I went on a run the other day and just wasn’t feeling my music. My normal tried-and-true tunes were just not cutting it for me. I was getting quite discouraged when I flipped over to my Downcast to stream a podcast.
I didn’t care WHAT podcast. I just wanted something to keep my attention for the next few miles.
What I got what an intense message by Joel Osteen on not “fueling the fire.”
And yeah, it TOTALLY kept my attention.
The message was on… gossip.
We live in a society filled with rumors, gossip, innuendo and chatter. (Not exactly a newsflash, I know.) All you need to do is spend a moment in the checkout lane at the supermarket to see just how much our society feeds off of the latest and greatest hot-off-of-the-press news.
There is a lot of negative chatter from people on Facebook, at work, in school, on the television and across the Internet. People even make a pretty good living off of digging up dirt and spreading it around.
That being said, we ALL have opportunities to make people look bad. It is incredibly easy to give in to negativity and jump on the fault finding bandwagon. I’d venture to guess that most of us have done it at some point in our lives.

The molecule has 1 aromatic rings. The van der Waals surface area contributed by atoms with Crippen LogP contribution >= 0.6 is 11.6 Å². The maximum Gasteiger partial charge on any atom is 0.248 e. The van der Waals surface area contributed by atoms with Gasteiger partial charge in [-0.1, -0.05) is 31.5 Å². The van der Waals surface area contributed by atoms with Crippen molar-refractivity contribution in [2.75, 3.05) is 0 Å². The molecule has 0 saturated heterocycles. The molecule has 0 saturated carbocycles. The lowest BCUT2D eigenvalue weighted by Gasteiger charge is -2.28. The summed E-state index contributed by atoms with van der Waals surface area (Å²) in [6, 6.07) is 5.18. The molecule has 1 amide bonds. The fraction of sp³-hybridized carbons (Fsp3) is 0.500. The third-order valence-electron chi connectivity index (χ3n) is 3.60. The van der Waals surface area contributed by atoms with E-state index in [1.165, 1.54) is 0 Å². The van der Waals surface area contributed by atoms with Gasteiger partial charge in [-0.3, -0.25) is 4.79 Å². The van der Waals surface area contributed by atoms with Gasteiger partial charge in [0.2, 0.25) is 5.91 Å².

There’s a scripture in Proverbs that says, “Have you heard a word against your neighbor? Then let it die within you.” Basically that means we’re expected to BURY IT.
Not exactly the easiest thing to do.
In the podcast, Osteen talked about every individual carrying with them a bucket of gasoline and bucket of water. When one is privy to rumors, gossip or juicy information, one can either pour a bucket of gasoline on it and add fuel to the fire OR one can follow what the Bible teaches and pour water on it thereby putting it out.
Too many people, in my opinion, are using their gasoline. They try to justify it, of course, but it is what it is.
Hearing that message made me take a good hard look at my own life to see where I could improve. I’m personally vowing to only use my bucket of water from here on out.
How about you?
Whoever desires to love life and see good days, let him keep his tongue from evil and his lips from speaking deceit; let him turn away from evil and do good; let him seek peace and pursue it.” – 1 Peter 10:3